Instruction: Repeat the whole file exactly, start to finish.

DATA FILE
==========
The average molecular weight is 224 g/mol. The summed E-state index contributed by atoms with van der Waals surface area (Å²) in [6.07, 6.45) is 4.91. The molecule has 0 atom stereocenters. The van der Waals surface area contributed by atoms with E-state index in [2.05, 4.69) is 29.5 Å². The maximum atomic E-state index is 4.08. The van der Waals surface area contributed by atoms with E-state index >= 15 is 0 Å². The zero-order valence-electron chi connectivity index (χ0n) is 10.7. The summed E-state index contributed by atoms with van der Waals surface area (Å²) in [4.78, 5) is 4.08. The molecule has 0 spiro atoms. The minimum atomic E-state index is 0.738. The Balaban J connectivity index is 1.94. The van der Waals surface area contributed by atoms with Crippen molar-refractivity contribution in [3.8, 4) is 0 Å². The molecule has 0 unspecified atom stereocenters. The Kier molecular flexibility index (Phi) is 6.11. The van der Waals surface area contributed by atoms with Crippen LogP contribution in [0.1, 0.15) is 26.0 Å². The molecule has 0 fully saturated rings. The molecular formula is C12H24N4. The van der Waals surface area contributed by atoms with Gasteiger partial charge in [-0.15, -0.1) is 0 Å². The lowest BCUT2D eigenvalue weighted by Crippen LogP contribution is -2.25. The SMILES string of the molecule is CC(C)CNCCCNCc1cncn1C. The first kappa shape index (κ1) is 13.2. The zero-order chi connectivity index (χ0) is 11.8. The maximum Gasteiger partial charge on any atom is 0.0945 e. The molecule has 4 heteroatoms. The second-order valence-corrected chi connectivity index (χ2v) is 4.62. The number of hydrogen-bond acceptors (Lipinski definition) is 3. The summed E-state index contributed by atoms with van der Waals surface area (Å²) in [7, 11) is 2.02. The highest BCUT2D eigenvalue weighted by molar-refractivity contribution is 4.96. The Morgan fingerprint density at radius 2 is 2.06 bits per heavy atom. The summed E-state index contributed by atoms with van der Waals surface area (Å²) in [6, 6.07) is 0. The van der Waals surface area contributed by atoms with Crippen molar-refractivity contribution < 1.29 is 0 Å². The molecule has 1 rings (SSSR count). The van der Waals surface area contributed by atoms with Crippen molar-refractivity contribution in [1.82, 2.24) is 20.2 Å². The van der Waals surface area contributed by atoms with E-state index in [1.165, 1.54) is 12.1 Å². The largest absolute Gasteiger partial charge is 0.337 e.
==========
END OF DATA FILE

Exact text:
The average molecular weight is 224 g/mol. The summed E-state index contributed by atoms with van der Waals surface area (Å²) in [6.07, 6.45) is 4.91. The molecule has 0 atom stereocenters. The van der Waals surface area contributed by atoms with E-state index in [2.05, 4.69) is 29.5 Å². The maximum atomic E-state index is 4.08. The van der Waals surface area contributed by atoms with E-state index >= 15 is 0 Å². The zero-order valence-electron chi connectivity index (χ0n) is 10.7. The summed E-state index contributed by atoms with van der Waals surface area (Å²) in [4.78, 5) is 4.08. The molecule has 0 spiro atoms. The minimum atomic E-state index is 0.738. The Balaban J connectivity index is 1.94. The van der Waals surface area contributed by atoms with Crippen molar-refractivity contribution in [3.8, 4) is 0 Å². The molecule has 0 unspecified atom stereocenters. The Kier molecular flexibility index (Phi) is 6.11. The van der Waals surface area contributed by atoms with Crippen LogP contribution in [0.1, 0.15) is 26.0 Å². The molecule has 0 fully saturated rings. The molecular formula is C12H24N4. The van der Waals surface area contributed by atoms with Gasteiger partial charge in [-0.15, -0.1) is 0 Å². The lowest BCUT2D eigenvalue weighted by Crippen LogP contribution is -2.25. The SMILES string of the molecule is CC(C)CNCCCNCc1cncn1C. The first kappa shape index (κ1) is 13.2. The zero-order chi connectivity index (χ0) is 11.8. The maximum Gasteiger partial charge on any atom is 0.0945 e. The molecule has 4 heteroatoms. The second-order valence-corrected chi connectivity index (χ2v) is 4.62. The number of hydrogen-bond acceptors (Lipinski definition) is 3. The summed E-state index contributed by atoms with van der Waals surface area (Å²) in [7, 11) is 2.02. The highest BCUT2D eigenvalue weighted by molar-refractivity contribution is 4.96. The Morgan fingerprint density at radius 2 is 2.06 bits per heavy atom. The summed E-state index contributed by atoms with van der Waals surface area (Å²) in [6, 6.07) is 0. The van der Waals surface area contributed by atoms with Crippen molar-refractivity contribution < 1.29 is 0 Å². The molecule has 1 rings (SSSR count). The van der Waals surface area contributed by atoms with Crippen molar-refractivity contribution in [1.82, 2.24) is 20.2 Å². The van der Waals surface area contributed by atoms with E-state index in [1.165, 1.54) is 12.1 Å². The largest absolute Gasteiger partial charge is 0.337 e.